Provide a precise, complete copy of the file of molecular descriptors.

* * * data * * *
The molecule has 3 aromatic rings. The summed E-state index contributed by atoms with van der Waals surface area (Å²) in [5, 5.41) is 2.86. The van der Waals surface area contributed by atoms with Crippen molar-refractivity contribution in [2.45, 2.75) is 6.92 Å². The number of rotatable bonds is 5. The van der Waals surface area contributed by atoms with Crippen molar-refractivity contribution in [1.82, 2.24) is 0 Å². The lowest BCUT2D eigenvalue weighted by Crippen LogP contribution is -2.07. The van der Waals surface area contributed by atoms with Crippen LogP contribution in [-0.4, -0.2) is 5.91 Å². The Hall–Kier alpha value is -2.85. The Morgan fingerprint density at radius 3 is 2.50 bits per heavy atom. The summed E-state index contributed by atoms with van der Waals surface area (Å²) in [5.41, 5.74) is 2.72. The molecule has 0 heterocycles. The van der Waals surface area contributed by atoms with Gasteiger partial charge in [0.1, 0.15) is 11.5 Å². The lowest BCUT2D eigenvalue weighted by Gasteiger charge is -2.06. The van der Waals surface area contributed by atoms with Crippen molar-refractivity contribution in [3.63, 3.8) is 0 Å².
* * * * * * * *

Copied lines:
The molecule has 3 aromatic rings. The summed E-state index contributed by atoms with van der Waals surface area (Å²) in [5, 5.41) is 2.86. The van der Waals surface area contributed by atoms with Crippen molar-refractivity contribution in [2.45, 2.75) is 6.92 Å². The number of rotatable bonds is 5. The van der Waals surface area contributed by atoms with Crippen molar-refractivity contribution in [1.82, 2.24) is 0 Å². The lowest BCUT2D eigenvalue weighted by Crippen LogP contribution is -2.07. The van der Waals surface area contributed by atoms with Crippen LogP contribution in [-0.4, -0.2) is 5.91 Å². The Hall–Kier alpha value is -2.85. The Morgan fingerprint density at radius 3 is 2.50 bits per heavy atom. The summed E-state index contributed by atoms with van der Waals surface area (Å²) in [5.41, 5.74) is 2.72. The molecule has 0 heterocycles. The van der Waals surface area contributed by atoms with Gasteiger partial charge in [0.1, 0.15) is 11.5 Å². The lowest BCUT2D eigenvalue weighted by Gasteiger charge is -2.06. The van der Waals surface area contributed by atoms with Crippen molar-refractivity contribution in [3.63, 3.8) is 0 Å².